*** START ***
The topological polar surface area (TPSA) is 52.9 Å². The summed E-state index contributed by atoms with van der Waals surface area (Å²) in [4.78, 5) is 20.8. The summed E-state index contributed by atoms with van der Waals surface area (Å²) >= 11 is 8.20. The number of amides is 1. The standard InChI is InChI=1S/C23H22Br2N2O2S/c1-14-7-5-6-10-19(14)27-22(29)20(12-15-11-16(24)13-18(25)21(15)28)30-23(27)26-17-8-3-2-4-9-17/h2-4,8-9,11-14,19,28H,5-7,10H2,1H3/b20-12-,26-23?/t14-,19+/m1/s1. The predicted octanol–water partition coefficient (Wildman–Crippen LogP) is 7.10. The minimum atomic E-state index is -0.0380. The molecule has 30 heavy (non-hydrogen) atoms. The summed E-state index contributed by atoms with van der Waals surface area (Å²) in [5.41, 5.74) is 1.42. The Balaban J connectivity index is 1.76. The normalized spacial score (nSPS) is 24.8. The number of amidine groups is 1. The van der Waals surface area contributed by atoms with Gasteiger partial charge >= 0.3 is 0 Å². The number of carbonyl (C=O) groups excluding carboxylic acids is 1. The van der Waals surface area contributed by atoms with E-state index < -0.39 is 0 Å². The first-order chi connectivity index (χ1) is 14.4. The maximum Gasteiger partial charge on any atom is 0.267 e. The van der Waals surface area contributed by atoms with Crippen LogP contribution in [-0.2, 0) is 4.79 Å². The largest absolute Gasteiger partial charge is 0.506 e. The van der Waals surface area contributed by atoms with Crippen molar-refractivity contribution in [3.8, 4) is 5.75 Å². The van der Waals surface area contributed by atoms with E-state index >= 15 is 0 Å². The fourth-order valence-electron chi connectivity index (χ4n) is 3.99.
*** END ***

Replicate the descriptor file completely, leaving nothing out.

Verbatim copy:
The topological polar surface area (TPSA) is 52.9 Å². The summed E-state index contributed by atoms with van der Waals surface area (Å²) in [4.78, 5) is 20.8. The summed E-state index contributed by atoms with van der Waals surface area (Å²) >= 11 is 8.20. The number of amides is 1. The standard InChI is InChI=1S/C23H22Br2N2O2S/c1-14-7-5-6-10-19(14)27-22(29)20(12-15-11-16(24)13-18(25)21(15)28)30-23(27)26-17-8-3-2-4-9-17/h2-4,8-9,11-14,19,28H,5-7,10H2,1H3/b20-12-,26-23?/t14-,19+/m1/s1. The predicted octanol–water partition coefficient (Wildman–Crippen LogP) is 7.10. The minimum atomic E-state index is -0.0380. The molecule has 30 heavy (non-hydrogen) atoms. The summed E-state index contributed by atoms with van der Waals surface area (Å²) in [5.41, 5.74) is 1.42. The Balaban J connectivity index is 1.76. The normalized spacial score (nSPS) is 24.8. The number of amidine groups is 1. The van der Waals surface area contributed by atoms with Gasteiger partial charge >= 0.3 is 0 Å². The number of carbonyl (C=O) groups excluding carboxylic acids is 1. The van der Waals surface area contributed by atoms with E-state index < -0.39 is 0 Å². The first-order chi connectivity index (χ1) is 14.4. The maximum Gasteiger partial charge on any atom is 0.267 e. The van der Waals surface area contributed by atoms with Crippen LogP contribution in [-0.2, 0) is 4.79 Å². The largest absolute Gasteiger partial charge is 0.506 e. The van der Waals surface area contributed by atoms with Crippen molar-refractivity contribution in [3.8, 4) is 5.75 Å². The van der Waals surface area contributed by atoms with E-state index >= 15 is 0 Å². The fourth-order valence-electron chi connectivity index (χ4n) is 3.99.